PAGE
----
Even though the overwhelming majority of physicians are honest and hard-working and make medical recommendations based only on their patients' well-being, some doctors and hospitals allow their desire to turn a profit to interfere with good medical practices.
Evan S. Levine, MD, an internist and cardiologist at Montefiore Medical Center in New York City, has 18 years' experience as a physician and has done extensive research in the area of unscrupulous medical practices. Dr. Levine advises medical consumers to beware of…
Scam: Using bait-and-switch tactics to get new patients. Sometimes a store will advertise a "hot" product for a rock-bottom price, but when you go to buy it, you're told that it's "sold out." This type of bait-and-switch tactic-advertising a great sounding product that is available only in limited numbers-is used by some hospitals.
Example: You see an ad for an impressive new doctor who trained at the most prestigious institutions, but when you call to make an appointment, he/she is too busy to see you for six months. You get an appointment with his junior partner instead, and the big-name doctor has successfully attracted another patient to the hospital.
My advice: Do your research when looking for a new physician. Don't rely on advertising to find one. Get referrals from a doctor you've seen for a long time if you have one) and/or family members and friends whose judgment you trust. Schedule a "get acquainted" meeting with the doctor to make sure that you like his demeanor and overall treatment philosophy. (Your insurance provider may cover such a visit.)
Also helpful: If you are diagnosed with a serious illness, such as cancer or Parkinson's disease, promptly see two physicians for an initial consultation-one who specializes in research on the condition and one involved in patient care.
This will greatly increase your odds of getting information on state-of-the-art treatments and the personal care you need. You can find a doctor who conducts research on a particular condition via an Internet search or by calling a local university-affiliated hospital and asking for such specialists.
Scam: Giving costly medical tests that patients don't really need. More and more internists and specialists, such as cardiologists, are performing costly medical tests in their offices to increase profits.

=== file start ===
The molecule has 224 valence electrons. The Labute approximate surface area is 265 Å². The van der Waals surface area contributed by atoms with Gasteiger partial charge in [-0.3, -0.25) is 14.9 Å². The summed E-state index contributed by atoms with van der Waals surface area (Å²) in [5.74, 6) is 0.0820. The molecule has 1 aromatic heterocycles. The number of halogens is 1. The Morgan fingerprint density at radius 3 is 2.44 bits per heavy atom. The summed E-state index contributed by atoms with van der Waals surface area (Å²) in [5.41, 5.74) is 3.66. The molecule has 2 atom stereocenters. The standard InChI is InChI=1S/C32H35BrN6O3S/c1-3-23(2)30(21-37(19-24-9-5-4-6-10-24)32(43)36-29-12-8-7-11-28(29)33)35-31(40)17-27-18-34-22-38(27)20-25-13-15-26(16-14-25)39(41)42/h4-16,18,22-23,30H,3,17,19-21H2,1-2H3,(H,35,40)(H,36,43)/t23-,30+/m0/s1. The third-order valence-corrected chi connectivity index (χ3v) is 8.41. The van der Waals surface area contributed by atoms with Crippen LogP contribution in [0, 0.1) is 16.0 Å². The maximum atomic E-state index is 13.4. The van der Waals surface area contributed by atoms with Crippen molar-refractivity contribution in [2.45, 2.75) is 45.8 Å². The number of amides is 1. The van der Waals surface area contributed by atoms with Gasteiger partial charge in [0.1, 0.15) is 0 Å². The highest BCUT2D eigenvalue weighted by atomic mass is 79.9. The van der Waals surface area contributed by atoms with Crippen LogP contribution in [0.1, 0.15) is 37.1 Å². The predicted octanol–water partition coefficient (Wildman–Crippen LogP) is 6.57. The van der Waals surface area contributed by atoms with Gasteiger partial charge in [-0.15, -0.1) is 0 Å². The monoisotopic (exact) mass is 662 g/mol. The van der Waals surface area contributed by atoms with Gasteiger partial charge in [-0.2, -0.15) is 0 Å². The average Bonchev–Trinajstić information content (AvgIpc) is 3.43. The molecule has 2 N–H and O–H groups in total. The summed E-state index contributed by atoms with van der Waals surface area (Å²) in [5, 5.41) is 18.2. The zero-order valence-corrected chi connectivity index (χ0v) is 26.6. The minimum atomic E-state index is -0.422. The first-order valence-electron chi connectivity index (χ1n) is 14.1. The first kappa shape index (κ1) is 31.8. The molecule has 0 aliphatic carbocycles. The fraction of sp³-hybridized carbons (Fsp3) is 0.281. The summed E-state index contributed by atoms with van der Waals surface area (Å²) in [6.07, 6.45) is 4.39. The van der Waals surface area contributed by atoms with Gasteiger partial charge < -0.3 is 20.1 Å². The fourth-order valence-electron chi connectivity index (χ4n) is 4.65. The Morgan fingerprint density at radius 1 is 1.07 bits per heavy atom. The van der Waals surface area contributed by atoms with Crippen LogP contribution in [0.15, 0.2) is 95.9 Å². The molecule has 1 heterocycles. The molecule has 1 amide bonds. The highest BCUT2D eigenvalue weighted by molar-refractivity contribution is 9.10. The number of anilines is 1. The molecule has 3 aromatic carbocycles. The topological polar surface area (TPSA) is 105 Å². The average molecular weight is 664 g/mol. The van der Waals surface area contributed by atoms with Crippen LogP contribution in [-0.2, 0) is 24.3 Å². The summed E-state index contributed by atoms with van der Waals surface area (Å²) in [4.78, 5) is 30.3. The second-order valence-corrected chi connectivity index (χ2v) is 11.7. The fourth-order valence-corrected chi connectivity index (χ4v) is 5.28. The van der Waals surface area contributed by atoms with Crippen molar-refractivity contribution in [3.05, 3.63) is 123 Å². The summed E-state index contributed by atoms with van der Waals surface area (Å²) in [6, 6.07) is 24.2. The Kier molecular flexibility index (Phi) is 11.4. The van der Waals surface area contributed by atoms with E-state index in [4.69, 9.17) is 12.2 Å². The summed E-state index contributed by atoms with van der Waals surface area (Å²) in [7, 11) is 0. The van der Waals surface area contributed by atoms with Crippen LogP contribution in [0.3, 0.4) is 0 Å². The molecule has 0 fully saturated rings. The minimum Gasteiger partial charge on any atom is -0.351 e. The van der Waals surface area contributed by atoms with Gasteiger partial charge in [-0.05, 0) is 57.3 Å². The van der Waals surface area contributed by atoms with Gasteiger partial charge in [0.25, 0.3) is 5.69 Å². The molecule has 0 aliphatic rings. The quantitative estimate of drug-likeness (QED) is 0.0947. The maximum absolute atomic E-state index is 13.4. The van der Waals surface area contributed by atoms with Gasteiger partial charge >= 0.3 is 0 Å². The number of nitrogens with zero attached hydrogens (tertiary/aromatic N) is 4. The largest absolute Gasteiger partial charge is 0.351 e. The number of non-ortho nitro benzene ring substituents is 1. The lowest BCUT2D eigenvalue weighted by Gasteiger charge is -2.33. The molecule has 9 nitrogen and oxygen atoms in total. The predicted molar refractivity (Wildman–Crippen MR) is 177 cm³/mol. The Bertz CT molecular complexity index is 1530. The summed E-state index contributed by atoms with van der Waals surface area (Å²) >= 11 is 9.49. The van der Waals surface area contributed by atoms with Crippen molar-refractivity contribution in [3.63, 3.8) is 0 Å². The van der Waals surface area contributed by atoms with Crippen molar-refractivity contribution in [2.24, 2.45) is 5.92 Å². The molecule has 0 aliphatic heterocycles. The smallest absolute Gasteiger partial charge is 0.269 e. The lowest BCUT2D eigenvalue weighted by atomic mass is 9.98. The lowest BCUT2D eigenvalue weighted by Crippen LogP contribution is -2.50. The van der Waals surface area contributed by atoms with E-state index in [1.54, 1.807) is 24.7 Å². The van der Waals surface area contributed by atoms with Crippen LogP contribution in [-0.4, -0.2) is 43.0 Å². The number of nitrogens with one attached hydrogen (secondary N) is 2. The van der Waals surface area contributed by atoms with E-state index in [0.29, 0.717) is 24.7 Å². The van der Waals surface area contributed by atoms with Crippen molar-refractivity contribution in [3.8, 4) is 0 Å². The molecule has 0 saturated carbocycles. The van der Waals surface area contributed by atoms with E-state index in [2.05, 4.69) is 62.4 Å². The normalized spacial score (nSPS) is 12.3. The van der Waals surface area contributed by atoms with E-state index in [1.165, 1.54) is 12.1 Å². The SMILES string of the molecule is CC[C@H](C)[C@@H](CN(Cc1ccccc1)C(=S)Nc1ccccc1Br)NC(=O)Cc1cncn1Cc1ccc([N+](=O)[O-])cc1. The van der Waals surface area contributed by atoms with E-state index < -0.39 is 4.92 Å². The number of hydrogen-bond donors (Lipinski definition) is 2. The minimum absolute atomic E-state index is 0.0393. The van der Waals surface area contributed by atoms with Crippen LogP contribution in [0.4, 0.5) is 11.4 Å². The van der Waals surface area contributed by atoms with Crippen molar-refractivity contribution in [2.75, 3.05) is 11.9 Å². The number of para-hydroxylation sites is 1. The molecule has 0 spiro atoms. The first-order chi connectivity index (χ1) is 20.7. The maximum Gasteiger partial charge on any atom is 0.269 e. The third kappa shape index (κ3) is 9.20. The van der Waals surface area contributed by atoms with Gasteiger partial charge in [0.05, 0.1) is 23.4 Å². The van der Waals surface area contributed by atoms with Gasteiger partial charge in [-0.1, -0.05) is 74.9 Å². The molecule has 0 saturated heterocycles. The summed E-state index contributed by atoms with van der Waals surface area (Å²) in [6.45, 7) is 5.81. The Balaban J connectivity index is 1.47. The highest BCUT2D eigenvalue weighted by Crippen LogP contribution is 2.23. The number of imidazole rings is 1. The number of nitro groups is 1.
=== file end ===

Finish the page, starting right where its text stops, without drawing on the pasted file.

Example: Computed tomography angiograms (CTAs), which examine blood flow in the arteries. This noninvasive test can be useful in determining the extent and severity of suspected or existing coronary artery disease.
But some doctors tell patients who don't have heart disease symptoms, such as chest pain or shortness of breath, to get the test-even though the American College of Cardiology (ACC) does not recommend it in these cases.
The machine used to perform a CTA costs at least $1 million, so there's a financial incentive for these doctors to recommend the test even when it's not needed. Aside from the unnecessary expense for the patient, the radiation from this test is equivalent to having more than 100 chest X-rays.
My advice: Only a cardiologist should determine if you need a CTA, and it should be performed at an outpatient hospital center-not in his office.
To read the ACC's guidelines for this test: Go to www.acc.org and click on "Quality and Science," then "Appropriate Use Criteria."
Another red flag: Sonography machines in an internist's office. Sonograms should be performed under the supervision of a cardiologist or radiologist. Internists don't have the appropriate training.
Scam: Pushing patients out of the hospital prematurely to boost profits. Some hospitals strive to get patients checked out as quickly as possible to make room for more patients. That's because insurance companies typically pay set fees based on a patient's diagnosis rather than the length of hospital stays. Shorter stays mean more turnover-and more money.
Some hospital administrators pressure doctors to check out patients quickly, and some doctors may even get bonuses if their patients have short lengths of stay.
Where the danger is greatest: Beds in the intensive care unit (ICU) are far more costly than regular beds, so to make room, patients are sometimes sent out of the ICU too soon. If a loved one is moved from an ICU to an area with fewer monitors and nurses, it can be dangerous - or even deadly.
My advice: Speak up. If you think a loved one is too sick to leave the ICU or hospital, complain to the head nurse on the floor or to the hospital administrator or patient advocate. (Get the administrator's or patient advocate's phone number from the hospital's operator.)
Scam: Prescribing expensive or unnecessary drugs. Some doctors are swayed by perks (such as free meals) from drug companies and prescribe costly brand-name medications that are no better than generic alternatives.
Oncologists are one of the few types of physicians who can sell medication in their offices in addition to prescribing it. To increase his bottom line, an oncologist could recommend pricey chemotherapy that won't necessarily make you feel better or prolong your life.
My advice: If your doctor recommends a drug that he sells, ask if there are studies showing that the medication is more effective in treating your condition than other drugs.
If it's chemotherapy, ask if research has shown that the treatment prolongs life. And seek a second opinion from another oncologist-preferably one based at an academic center.